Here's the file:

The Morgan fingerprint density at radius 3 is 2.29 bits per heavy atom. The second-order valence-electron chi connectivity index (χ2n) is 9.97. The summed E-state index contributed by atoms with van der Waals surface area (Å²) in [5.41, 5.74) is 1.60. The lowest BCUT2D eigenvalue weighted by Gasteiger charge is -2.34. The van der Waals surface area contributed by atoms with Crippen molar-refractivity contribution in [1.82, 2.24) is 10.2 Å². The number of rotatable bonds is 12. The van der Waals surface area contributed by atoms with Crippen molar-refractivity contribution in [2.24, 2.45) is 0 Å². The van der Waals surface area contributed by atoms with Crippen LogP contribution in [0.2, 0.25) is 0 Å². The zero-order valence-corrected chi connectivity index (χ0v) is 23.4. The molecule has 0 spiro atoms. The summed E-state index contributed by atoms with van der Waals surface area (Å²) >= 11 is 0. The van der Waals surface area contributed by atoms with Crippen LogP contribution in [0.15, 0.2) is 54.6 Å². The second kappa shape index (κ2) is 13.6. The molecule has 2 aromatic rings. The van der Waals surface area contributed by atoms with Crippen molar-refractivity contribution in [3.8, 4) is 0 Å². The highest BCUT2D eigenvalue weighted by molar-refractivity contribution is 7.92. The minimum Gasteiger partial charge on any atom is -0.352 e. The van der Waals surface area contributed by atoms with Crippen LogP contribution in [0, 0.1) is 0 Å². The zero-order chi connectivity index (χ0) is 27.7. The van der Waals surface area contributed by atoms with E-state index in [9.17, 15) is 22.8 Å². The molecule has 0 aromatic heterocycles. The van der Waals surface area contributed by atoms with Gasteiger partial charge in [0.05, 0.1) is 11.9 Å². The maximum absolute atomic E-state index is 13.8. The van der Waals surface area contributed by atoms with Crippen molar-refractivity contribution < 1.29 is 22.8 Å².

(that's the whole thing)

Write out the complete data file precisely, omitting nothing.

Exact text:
The Morgan fingerprint density at radius 3 is 2.29 bits per heavy atom. The second-order valence-electron chi connectivity index (χ2n) is 9.97. The summed E-state index contributed by atoms with van der Waals surface area (Å²) in [5.41, 5.74) is 1.60. The lowest BCUT2D eigenvalue weighted by Gasteiger charge is -2.34. The van der Waals surface area contributed by atoms with Crippen molar-refractivity contribution in [1.82, 2.24) is 10.2 Å². The number of rotatable bonds is 12. The van der Waals surface area contributed by atoms with Crippen molar-refractivity contribution in [2.24, 2.45) is 0 Å². The van der Waals surface area contributed by atoms with Crippen LogP contribution in [0.2, 0.25) is 0 Å². The zero-order valence-corrected chi connectivity index (χ0v) is 23.4. The molecule has 0 spiro atoms. The summed E-state index contributed by atoms with van der Waals surface area (Å²) >= 11 is 0. The van der Waals surface area contributed by atoms with Crippen LogP contribution in [0.15, 0.2) is 54.6 Å². The second kappa shape index (κ2) is 13.6. The molecule has 2 aromatic rings. The van der Waals surface area contributed by atoms with Crippen molar-refractivity contribution in [3.8, 4) is 0 Å². The highest BCUT2D eigenvalue weighted by molar-refractivity contribution is 7.92. The minimum Gasteiger partial charge on any atom is -0.352 e. The van der Waals surface area contributed by atoms with Crippen LogP contribution in [0, 0.1) is 0 Å². The zero-order chi connectivity index (χ0) is 27.7. The van der Waals surface area contributed by atoms with E-state index in [9.17, 15) is 22.8 Å². The molecule has 0 aromatic heterocycles. The van der Waals surface area contributed by atoms with Gasteiger partial charge in [0.05, 0.1) is 11.9 Å². The maximum absolute atomic E-state index is 13.8. The van der Waals surface area contributed by atoms with Crippen molar-refractivity contribution < 1.29 is 22.8 Å².